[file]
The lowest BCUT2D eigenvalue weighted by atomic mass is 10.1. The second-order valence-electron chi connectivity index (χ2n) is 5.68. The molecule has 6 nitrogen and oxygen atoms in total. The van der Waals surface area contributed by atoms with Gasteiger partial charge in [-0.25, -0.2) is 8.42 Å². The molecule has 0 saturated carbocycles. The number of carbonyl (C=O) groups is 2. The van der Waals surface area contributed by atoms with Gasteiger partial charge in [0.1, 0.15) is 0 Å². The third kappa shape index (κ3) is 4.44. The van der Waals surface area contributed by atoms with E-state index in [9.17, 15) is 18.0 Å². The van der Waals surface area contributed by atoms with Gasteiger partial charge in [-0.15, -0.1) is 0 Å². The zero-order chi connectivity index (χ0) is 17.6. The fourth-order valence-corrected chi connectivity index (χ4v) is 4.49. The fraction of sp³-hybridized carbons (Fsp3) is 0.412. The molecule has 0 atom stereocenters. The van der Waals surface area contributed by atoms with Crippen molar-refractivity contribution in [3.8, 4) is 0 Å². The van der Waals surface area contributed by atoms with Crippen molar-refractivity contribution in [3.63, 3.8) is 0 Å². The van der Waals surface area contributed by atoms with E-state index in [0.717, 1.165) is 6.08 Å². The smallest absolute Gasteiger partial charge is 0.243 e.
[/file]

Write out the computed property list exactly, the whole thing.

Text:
The lowest BCUT2D eigenvalue weighted by atomic mass is 10.1. The second-order valence-electron chi connectivity index (χ2n) is 5.68. The molecule has 6 nitrogen and oxygen atoms in total. The van der Waals surface area contributed by atoms with Gasteiger partial charge in [-0.25, -0.2) is 8.42 Å². The molecule has 0 saturated carbocycles. The number of carbonyl (C=O) groups is 2. The van der Waals surface area contributed by atoms with Gasteiger partial charge in [0.1, 0.15) is 0 Å². The third kappa shape index (κ3) is 4.44. The van der Waals surface area contributed by atoms with E-state index in [9.17, 15) is 18.0 Å². The van der Waals surface area contributed by atoms with Gasteiger partial charge in [-0.15, -0.1) is 0 Å². The zero-order chi connectivity index (χ0) is 17.6. The fourth-order valence-corrected chi connectivity index (χ4v) is 4.49. The fraction of sp³-hybridized carbons (Fsp3) is 0.412. The molecule has 0 atom stereocenters. The van der Waals surface area contributed by atoms with Crippen molar-refractivity contribution in [3.8, 4) is 0 Å². The van der Waals surface area contributed by atoms with Crippen molar-refractivity contribution in [3.63, 3.8) is 0 Å². The van der Waals surface area contributed by atoms with E-state index in [0.717, 1.165) is 6.08 Å². The smallest absolute Gasteiger partial charge is 0.243 e.